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About the ransomcloud

Ransomcloud is a style of ransomware that attackers use to target cloud systems, such as SaaS platforms, says Arnaud Treps, Chief Information Security Officer at the software company Odaseva.

Attackers typically gain access to a victim’s cloud credentials through phishing techniques, malware installed on a user’s device, API key leaks or other malicious methods. Then they use the cloud service API to export the data and overwrite it with an encrypted version. To obtain the decryption key, victims must then pay a ransom in return. Victims will pay to avoid material damage to the company, including business interruption, fines for non-compliance with data security laws that could have prevented the attack, reputational impact, etc.

Ransomware attackers are opportunists that follow market rules, which means they choose the most optimal balance of effort versus potential revenue. The most at-risk organizations are ones with vulnerabilities like missing security patches or a weakness in multi-factor authentication, and ones that attackers believe are most likely to pay the ransom. This makes it worthwhile to target SaaS applications that support critical business activities and where the victim organization may not have realised the shared responsibility model for cloud security and therefore the measures that need to be put in place.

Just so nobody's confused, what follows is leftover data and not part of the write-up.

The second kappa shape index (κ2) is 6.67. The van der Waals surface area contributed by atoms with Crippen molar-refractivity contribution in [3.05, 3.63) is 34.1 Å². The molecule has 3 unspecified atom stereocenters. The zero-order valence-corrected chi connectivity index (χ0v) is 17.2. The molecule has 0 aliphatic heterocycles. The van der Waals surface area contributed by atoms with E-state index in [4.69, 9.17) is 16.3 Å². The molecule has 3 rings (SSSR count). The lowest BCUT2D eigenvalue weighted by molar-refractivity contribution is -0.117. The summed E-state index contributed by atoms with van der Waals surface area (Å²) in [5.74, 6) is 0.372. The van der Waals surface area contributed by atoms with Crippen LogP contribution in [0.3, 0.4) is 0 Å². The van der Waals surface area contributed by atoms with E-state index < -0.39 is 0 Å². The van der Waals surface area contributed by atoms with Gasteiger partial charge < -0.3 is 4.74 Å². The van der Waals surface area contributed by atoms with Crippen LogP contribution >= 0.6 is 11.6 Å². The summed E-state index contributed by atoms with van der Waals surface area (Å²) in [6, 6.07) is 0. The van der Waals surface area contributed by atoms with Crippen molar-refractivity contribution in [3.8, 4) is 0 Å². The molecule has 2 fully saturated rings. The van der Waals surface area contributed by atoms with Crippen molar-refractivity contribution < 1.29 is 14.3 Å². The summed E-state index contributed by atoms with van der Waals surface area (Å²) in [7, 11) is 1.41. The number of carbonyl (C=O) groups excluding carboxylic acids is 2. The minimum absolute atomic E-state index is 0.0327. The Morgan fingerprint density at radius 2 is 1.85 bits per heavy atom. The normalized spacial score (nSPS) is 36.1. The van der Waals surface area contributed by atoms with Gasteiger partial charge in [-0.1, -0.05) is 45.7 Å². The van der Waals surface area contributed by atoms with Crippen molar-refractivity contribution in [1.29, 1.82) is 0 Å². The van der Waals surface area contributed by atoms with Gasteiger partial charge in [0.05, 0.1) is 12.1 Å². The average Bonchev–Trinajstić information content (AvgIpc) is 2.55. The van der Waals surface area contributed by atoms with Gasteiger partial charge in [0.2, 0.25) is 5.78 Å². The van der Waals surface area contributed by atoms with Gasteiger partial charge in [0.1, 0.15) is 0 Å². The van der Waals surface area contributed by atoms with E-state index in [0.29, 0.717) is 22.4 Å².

As large organizations are increasingly adopting cloud platforms for critical services, they’ve become a more attractive target for attackers. This is partly due to IT leaders mistakenly believing the cloud vendor is responsible for protecting their organization’s data (according to a recent research report by ESG, 35 per cent of IT leaders rely solely on platforms to back up SaaS data), and as a result not taking the necessary security measures to protect end-user device security, cloud login credentials, and/or vet third-party applications – all of which leave the organization vulnerable to a ransomcloud attack. But these ‘multi-tenant’ infrastructure-level backups do not cover attack scenarios using customer credentials.

But organizations can protect themselves against catastrophic ransomware attacks on their cloud systems. The key word is preparation:

– Prevent the risk by putting safeguards in place, such as strong authentication and an effective backup plan;
– Have the means to quickly detect and block the attack;
– Have the tools to identify the impacted data and implement the recovery plan; and
– Regularly test these mechanisms and processes.


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